Inflation No Longer America’s Biggest Financial Concern — What It Is Now (and How to Handle It)
Whether buoyed by the slight cooling of inflation over the past year or beaten down by “recession fatigue,” Americans’ biggest concern has shifted from these two economic irritants to something entirely more personal during the first quarter of 2023.
For the first time since 2021, U.S. households cite health as their leading concern in Primerica’s Middle-Income Financial Security Monitor (FSM), besting inflation and recession, which dropped in sentiment by 5% and 4% respectively since the previous survey in the fourth quarter of 2022.
The FSM poll, conducted by Change Research and used by Primerica to track the financial health and mood of middle-income Americans (those with annual household incomes of $30,000 to $100,000) every quarter, found that respondents are most concerned about health this year (35%), followed by inflation (32%), finances (27%), paying for food and groceries (25%), saving for retirement (22%) and recession (21%).
As noted above, personal finances are a big worry for middle-income Americans, but a concern that Americans believe they can handle. According to Primerica’s FSM, respondents are more optimistic (20%) than they were at the end of 2022 (15%).
“As the nation heads further into 2023, middle-income Americans are showing increasing confidence in their personal finances and are adapting to the current economic climate,” said Glenn J. Williams, CEO of Primerica.
However, 72% claim their income can’t keep up with the cost of living and only 15% believe the U.S. economy will improve a year from now. Additional findings by Primerica show that U.S. families are spending less (40%) than they did a year ago (32%) and a whopping 80% are wisely cutting back on non-essential purchases.
Amid the highest inflation in 40 years, many Americans admitted to using their savings (38%) and using credit cards more (33%) in 2022. Worryingly, particularly for those whose top concern is health costs, 42% of respondents do not have an emergency fund and almost half (49%) used theirs in the past year. 56% of retired adults are anxious about paying for health care expenses that are not covered by Medicare.
According to Gallup, 38% of Americans skipped or delayed medical care in 2022 due to cost. This is the highest percentage tracked by the polling company in 22 years and the 12% increase from 2021 marks the sharpest hike year-over-year. The Kaiser Family Foundation (KFF) finds that percentage to be low.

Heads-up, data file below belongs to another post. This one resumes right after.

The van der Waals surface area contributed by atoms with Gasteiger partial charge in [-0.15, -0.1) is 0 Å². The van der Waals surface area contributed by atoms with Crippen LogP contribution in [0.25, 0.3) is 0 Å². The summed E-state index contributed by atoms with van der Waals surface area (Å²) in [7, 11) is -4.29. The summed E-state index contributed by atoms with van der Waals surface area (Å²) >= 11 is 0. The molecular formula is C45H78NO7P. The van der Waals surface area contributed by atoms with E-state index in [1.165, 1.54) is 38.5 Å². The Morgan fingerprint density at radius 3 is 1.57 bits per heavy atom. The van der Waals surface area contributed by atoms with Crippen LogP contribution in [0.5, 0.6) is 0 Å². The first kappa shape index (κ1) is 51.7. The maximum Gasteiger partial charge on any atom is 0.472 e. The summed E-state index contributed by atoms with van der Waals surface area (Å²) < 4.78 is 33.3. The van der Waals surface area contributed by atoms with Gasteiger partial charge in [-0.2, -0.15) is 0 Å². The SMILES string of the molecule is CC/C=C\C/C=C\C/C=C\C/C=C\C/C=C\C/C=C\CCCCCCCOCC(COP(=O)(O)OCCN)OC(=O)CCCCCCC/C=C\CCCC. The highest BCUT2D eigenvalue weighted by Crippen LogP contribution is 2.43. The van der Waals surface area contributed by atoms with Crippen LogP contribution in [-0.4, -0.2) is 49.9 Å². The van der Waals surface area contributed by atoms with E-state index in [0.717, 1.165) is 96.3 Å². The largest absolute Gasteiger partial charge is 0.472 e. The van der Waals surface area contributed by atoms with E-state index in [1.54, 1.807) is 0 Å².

Four in 10 adults, more than 100 million Americans, currently have debt due to medical or dental bills and 79% of those with health care debt reported skipping or delaying care or medications due to costs, per KFF. Six in ten adults with health care debt say they cut back spending on food, clothing and basic household items.
Without widespread policy changes, an increase in consumer assistance programs and government regulations to restrict what insured patients have to pay out-of-pocket, it’s unfortunately up to each American to save where they can and that means getting a handle on their personal or household finances.
Take Our Poll: What Are You Worth to Your Company?
See: Inflation Is Quietly Devastating Social Security Benefits — and the Debt Ceiling Crisis Could Cause More Damage
While a rosier outlook is one of the key takeaways from Primerica’s U.S. Middle-Income Financial Security Monitor, improving their health, physically (by making healthier choices and scheduling routine care and preventative screenings) and financially (by eliminating debt and saving for emergencies) will help alleviate healthcare costs and the worries they cause.
Additionally, using free telehealth and virtual consultation services, choosing generic drug options and contributing to, and using doctors covered by, a health plan will help you better manage the steep expenses that come with health hardships.
More From GOBankingRates